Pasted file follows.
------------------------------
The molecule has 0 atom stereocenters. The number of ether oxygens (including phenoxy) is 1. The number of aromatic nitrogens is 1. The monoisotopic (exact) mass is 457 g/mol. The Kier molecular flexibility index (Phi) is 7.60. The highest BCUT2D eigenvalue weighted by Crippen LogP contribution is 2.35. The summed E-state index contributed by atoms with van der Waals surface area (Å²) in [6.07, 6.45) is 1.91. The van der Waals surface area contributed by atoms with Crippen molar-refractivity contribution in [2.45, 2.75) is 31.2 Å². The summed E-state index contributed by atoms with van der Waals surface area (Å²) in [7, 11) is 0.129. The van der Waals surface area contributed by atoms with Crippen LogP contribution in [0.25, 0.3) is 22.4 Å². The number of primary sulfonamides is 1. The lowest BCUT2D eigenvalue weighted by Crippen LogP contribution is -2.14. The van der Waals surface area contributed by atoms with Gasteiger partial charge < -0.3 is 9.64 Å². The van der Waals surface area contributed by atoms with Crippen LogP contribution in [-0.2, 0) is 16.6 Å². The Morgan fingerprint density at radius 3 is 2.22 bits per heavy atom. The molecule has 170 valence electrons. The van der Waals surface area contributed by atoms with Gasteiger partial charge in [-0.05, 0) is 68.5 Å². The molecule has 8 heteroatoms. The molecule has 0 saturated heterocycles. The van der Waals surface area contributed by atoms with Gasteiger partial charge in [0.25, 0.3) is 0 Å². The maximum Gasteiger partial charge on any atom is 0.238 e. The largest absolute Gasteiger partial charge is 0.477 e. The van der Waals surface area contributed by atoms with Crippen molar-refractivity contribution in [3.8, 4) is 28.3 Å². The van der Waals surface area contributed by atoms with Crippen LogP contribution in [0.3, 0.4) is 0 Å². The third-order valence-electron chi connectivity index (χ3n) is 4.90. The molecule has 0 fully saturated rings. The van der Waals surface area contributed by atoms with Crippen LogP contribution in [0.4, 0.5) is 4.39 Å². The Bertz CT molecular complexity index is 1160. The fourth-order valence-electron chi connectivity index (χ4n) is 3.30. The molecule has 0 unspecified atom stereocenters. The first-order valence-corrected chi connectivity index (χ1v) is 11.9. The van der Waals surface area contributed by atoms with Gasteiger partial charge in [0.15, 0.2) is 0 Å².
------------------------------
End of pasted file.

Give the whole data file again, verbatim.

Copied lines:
The molecule has 0 atom stereocenters. The number of ether oxygens (including phenoxy) is 1. The number of aromatic nitrogens is 1. The monoisotopic (exact) mass is 457 g/mol. The Kier molecular flexibility index (Phi) is 7.60. The highest BCUT2D eigenvalue weighted by Crippen LogP contribution is 2.35. The summed E-state index contributed by atoms with van der Waals surface area (Å²) in [6.07, 6.45) is 1.91. The van der Waals surface area contributed by atoms with Crippen molar-refractivity contribution in [2.45, 2.75) is 31.2 Å². The summed E-state index contributed by atoms with van der Waals surface area (Å²) in [7, 11) is 0.129. The van der Waals surface area contributed by atoms with Crippen LogP contribution in [0.25, 0.3) is 22.4 Å². The number of primary sulfonamides is 1. The lowest BCUT2D eigenvalue weighted by Crippen LogP contribution is -2.14. The van der Waals surface area contributed by atoms with Gasteiger partial charge < -0.3 is 9.64 Å². The van der Waals surface area contributed by atoms with Crippen LogP contribution in [-0.2, 0) is 16.6 Å². The Morgan fingerprint density at radius 3 is 2.22 bits per heavy atom. The molecule has 170 valence electrons. The van der Waals surface area contributed by atoms with Gasteiger partial charge in [-0.05, 0) is 68.5 Å². The molecule has 8 heteroatoms. The molecule has 0 saturated heterocycles. The van der Waals surface area contributed by atoms with Gasteiger partial charge in [0.25, 0.3) is 0 Å². The maximum Gasteiger partial charge on any atom is 0.238 e. The largest absolute Gasteiger partial charge is 0.477 e. The van der Waals surface area contributed by atoms with Crippen molar-refractivity contribution in [3.8, 4) is 28.3 Å². The van der Waals surface area contributed by atoms with Crippen LogP contribution in [0.3, 0.4) is 0 Å². The third-order valence-electron chi connectivity index (χ3n) is 4.90. The molecule has 0 fully saturated rings. The van der Waals surface area contributed by atoms with Crippen LogP contribution in [0.4, 0.5) is 4.39 Å². The Bertz CT molecular complexity index is 1160. The fourth-order valence-electron chi connectivity index (χ4n) is 3.30. The molecule has 0 unspecified atom stereocenters. The first-order valence-corrected chi connectivity index (χ1v) is 11.9. The van der Waals surface area contributed by atoms with Gasteiger partial charge in [0.15, 0.2) is 0 Å².